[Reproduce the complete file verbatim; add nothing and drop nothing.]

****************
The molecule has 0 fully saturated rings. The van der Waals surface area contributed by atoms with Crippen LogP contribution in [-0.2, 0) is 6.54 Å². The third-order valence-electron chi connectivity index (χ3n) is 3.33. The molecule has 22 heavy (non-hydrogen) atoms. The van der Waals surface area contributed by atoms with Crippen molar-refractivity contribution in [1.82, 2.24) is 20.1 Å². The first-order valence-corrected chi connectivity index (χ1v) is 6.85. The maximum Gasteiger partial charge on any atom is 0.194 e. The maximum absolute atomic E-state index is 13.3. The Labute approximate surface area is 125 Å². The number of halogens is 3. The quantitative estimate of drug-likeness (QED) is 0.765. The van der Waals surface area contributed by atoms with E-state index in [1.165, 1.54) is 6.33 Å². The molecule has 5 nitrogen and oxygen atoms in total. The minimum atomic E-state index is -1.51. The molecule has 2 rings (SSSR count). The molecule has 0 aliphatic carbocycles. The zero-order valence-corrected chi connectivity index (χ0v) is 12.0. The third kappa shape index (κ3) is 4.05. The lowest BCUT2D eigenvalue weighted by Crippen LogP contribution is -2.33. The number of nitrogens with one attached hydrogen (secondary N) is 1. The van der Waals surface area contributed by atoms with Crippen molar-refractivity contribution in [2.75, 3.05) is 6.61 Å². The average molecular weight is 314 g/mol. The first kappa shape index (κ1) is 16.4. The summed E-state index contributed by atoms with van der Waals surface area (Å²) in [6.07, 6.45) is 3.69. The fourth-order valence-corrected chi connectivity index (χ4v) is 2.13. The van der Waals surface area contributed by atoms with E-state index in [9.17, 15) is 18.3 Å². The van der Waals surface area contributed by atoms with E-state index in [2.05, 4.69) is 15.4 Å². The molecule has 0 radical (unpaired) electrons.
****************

The molecule has 0 fully saturated rings. The van der Waals surface area contributed by atoms with Crippen LogP contribution in [-0.2, 0) is 6.54 Å². The third-order valence-electron chi connectivity index (χ3n) is 3.33. The molecule has 22 heavy (non-hydrogen) atoms. The van der Waals surface area contributed by atoms with Crippen molar-refractivity contribution in [1.82, 2.24) is 20.1 Å². The first-order valence-corrected chi connectivity index (χ1v) is 6.85. The maximum Gasteiger partial charge on any atom is 0.194 e. The maximum absolute atomic E-state index is 13.3. The Labute approximate surface area is 125 Å². The number of halogens is 3. The quantitative estimate of drug-likeness (QED) is 0.765. The van der Waals surface area contributed by atoms with E-state index in [1.165, 1.54) is 6.33 Å². The molecule has 5 nitrogen and oxygen atoms in total. The minimum atomic E-state index is -1.51. The molecule has 2 rings (SSSR count). The molecule has 0 aliphatic carbocycles. The zero-order valence-corrected chi connectivity index (χ0v) is 12.0. The third kappa shape index (κ3) is 4.05. The lowest BCUT2D eigenvalue weighted by Crippen LogP contribution is -2.33. The number of nitrogens with one attached hydrogen (secondary N) is 1. The van der Waals surface area contributed by atoms with Crippen molar-refractivity contribution in [2.75, 3.05) is 6.61 Å². The average molecular weight is 314 g/mol. The first kappa shape index (κ1) is 16.4. The summed E-state index contributed by atoms with van der Waals surface area (Å²) in [6.07, 6.45) is 3.69. The fourth-order valence-corrected chi connectivity index (χ4v) is 2.13. The van der Waals surface area contributed by atoms with E-state index in [9.17, 15) is 18.3 Å². The van der Waals surface area contributed by atoms with E-state index in [2.05, 4.69) is 15.4 Å². The molecule has 0 radical (unpaired) electrons.